Neuroanatomy accounts for age-related changes in risk preferences

Michael A. Grubb, Agnieszka Tymula, Sharon Gilaie-Dotan, Paul W. Glimcher, Ifat Levy

Research output: Contribution to journalArticlepeer-review

37 Scopus citations


Many decisions involve uncertainty, or 'risk', regarding potential outcomes, and substantial empirical evidence has demonstrated that human aging is associated with diminished tolerance for risky rewards. Grey matter volume in a region of right posterior parietal cortex (rPPC) is predictive of preferences for risky rewards in young adults, with less grey matter volume indicating decreased tolerance for risk. That grey matter loss in parietal regions is a part of healthy aging suggests that diminished rPPC grey matter volume may have a role in modulating risk preferences in older adults. Here we report evidence for this hypothesis and show that age-related declines in rPPC grey matter volume better account for age-related changes in risk preferences than does age per se. These results provide a basis for understanding the neural mechanisms that mediate risky choice and a glimpse into the neurodevelopmental dynamics that impact decision-making in an aging population.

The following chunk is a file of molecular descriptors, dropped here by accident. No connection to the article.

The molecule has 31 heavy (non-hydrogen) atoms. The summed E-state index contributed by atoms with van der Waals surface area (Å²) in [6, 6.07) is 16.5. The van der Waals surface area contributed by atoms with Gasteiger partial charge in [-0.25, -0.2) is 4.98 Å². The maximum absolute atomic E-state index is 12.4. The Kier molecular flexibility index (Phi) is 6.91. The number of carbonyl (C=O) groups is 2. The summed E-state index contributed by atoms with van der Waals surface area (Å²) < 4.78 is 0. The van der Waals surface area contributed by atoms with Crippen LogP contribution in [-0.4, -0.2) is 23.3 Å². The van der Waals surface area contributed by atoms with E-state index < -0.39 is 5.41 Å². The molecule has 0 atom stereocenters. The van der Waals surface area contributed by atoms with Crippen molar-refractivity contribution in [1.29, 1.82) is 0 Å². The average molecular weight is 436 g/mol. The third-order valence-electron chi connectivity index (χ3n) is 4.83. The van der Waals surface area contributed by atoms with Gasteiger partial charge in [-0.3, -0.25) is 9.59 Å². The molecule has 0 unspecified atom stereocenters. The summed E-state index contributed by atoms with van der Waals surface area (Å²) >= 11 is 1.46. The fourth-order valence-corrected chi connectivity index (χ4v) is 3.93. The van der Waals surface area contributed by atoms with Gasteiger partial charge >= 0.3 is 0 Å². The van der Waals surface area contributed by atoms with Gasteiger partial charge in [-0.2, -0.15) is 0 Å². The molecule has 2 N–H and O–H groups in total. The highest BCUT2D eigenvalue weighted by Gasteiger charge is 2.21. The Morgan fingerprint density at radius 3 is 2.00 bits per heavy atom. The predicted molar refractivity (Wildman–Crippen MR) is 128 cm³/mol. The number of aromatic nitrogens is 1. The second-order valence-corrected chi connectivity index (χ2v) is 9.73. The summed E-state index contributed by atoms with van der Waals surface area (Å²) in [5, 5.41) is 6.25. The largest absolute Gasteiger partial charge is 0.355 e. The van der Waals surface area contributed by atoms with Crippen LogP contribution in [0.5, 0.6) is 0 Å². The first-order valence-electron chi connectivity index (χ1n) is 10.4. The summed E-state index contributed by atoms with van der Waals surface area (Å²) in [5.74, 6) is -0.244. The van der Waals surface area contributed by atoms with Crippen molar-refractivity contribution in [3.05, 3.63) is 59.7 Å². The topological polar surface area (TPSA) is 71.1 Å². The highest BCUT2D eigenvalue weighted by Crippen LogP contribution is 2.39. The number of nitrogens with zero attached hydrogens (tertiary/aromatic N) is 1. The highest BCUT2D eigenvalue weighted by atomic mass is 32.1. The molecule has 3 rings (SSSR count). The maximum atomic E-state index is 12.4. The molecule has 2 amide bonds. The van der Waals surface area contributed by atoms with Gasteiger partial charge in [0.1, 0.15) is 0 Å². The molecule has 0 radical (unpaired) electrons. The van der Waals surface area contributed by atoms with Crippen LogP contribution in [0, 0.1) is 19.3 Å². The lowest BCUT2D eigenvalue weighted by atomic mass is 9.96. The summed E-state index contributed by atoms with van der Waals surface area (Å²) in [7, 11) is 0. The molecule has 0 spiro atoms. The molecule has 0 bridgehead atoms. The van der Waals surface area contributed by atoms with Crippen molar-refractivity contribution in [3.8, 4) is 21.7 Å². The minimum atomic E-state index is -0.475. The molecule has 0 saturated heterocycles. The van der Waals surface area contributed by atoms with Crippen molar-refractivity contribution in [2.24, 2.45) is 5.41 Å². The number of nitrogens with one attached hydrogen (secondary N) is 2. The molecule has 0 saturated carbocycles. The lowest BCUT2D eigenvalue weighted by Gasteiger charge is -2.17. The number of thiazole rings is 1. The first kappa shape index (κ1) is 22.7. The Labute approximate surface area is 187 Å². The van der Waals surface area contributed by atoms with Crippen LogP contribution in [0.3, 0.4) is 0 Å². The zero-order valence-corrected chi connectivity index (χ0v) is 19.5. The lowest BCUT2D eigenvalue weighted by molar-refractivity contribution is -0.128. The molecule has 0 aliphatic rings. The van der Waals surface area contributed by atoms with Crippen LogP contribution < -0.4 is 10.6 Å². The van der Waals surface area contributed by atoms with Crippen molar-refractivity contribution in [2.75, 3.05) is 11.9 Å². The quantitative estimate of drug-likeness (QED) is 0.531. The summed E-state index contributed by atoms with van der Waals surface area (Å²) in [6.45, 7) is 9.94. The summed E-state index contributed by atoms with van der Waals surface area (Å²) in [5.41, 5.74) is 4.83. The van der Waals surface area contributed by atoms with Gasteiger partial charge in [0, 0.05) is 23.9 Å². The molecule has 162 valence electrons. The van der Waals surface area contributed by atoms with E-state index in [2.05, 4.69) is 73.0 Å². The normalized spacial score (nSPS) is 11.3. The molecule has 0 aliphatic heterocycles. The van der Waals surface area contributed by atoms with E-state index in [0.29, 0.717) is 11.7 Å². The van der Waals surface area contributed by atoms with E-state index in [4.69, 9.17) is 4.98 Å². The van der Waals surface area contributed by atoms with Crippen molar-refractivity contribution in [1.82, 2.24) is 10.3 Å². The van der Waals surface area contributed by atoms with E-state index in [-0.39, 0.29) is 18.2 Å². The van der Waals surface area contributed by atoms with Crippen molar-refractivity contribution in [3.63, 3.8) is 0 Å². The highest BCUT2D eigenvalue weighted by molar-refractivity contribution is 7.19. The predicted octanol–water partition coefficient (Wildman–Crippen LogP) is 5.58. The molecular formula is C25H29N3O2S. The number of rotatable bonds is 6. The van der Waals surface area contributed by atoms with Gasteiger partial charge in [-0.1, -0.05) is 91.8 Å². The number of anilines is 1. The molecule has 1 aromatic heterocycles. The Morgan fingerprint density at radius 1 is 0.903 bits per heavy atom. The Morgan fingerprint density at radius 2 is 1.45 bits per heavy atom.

Original languageEnglish
Article number13822
JournalNature Communications
StatePublished - 13 Dec 2016

Bibliographical note

Funding Information:
Research supported by NIH grants R01 5R01AG033406 to P.W.G. and I.L, and R21AG049293 to I.L.

Publisher Copyright:
© 2016 The Author(s).


Dive into the research topics of 'Neuroanatomy accounts for age-related changes in risk preferences'. Together they form a unique fingerprint.

Cite this